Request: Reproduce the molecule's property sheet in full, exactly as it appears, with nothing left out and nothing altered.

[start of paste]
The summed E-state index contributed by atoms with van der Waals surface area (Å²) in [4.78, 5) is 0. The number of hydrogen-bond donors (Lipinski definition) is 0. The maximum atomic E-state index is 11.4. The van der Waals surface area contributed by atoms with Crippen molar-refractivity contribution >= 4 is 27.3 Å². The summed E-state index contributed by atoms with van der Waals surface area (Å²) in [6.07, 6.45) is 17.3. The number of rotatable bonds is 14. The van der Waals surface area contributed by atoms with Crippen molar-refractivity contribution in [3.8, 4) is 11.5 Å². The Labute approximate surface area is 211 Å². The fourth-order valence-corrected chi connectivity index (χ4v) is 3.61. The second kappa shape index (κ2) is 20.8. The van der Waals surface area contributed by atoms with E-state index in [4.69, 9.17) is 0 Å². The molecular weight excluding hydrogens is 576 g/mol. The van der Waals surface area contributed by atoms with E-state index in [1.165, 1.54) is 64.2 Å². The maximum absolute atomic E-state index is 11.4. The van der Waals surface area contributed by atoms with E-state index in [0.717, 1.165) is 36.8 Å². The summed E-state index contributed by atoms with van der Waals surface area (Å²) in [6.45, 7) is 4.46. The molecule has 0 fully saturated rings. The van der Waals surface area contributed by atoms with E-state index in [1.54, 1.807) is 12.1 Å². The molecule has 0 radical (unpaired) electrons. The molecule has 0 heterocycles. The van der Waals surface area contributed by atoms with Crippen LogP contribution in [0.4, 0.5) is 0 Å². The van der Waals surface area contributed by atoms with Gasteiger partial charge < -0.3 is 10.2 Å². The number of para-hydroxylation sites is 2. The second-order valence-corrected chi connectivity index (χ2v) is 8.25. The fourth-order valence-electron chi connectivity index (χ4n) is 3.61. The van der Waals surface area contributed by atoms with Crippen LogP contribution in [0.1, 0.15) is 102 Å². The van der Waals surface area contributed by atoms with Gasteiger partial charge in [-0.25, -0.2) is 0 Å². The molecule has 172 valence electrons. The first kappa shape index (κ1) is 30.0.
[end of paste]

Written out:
The summed E-state index contributed by atoms with van der Waals surface area (Å²) in [4.78, 5) is 0. The number of hydrogen-bond donors (Lipinski definition) is 0. The maximum atomic E-state index is 11.4. The van der Waals surface area contributed by atoms with Crippen molar-refractivity contribution >= 4 is 27.3 Å². The summed E-state index contributed by atoms with van der Waals surface area (Å²) in [6.07, 6.45) is 17.3. The number of rotatable bonds is 14. The van der Waals surface area contributed by atoms with Crippen molar-refractivity contribution in [3.8, 4) is 11.5 Å². The Labute approximate surface area is 211 Å². The fourth-order valence-corrected chi connectivity index (χ4v) is 3.61. The second kappa shape index (κ2) is 20.8. The van der Waals surface area contributed by atoms with E-state index in [4.69, 9.17) is 0 Å². The molecular weight excluding hydrogens is 576 g/mol. The van der Waals surface area contributed by atoms with E-state index in [1.165, 1.54) is 64.2 Å². The maximum absolute atomic E-state index is 11.4. The van der Waals surface area contributed by atoms with E-state index in [0.717, 1.165) is 36.8 Å². The summed E-state index contributed by atoms with van der Waals surface area (Å²) in [6.45, 7) is 4.46. The molecule has 0 fully saturated rings. The van der Waals surface area contributed by atoms with E-state index in [1.54, 1.807) is 12.1 Å². The molecule has 0 radical (unpaired) electrons. The molecule has 0 heterocycles. The van der Waals surface area contributed by atoms with Crippen LogP contribution in [0.4, 0.5) is 0 Å². The van der Waals surface area contributed by atoms with Gasteiger partial charge < -0.3 is 10.2 Å². The number of para-hydroxylation sites is 2. The second-order valence-corrected chi connectivity index (χ2v) is 8.25. The fourth-order valence-electron chi connectivity index (χ4n) is 3.61. The van der Waals surface area contributed by atoms with Crippen LogP contribution in [0.1, 0.15) is 102 Å². The van der Waals surface area contributed by atoms with Gasteiger partial charge in [-0.25, -0.2) is 0 Å². The molecule has 172 valence electrons. The first kappa shape index (κ1) is 30.0.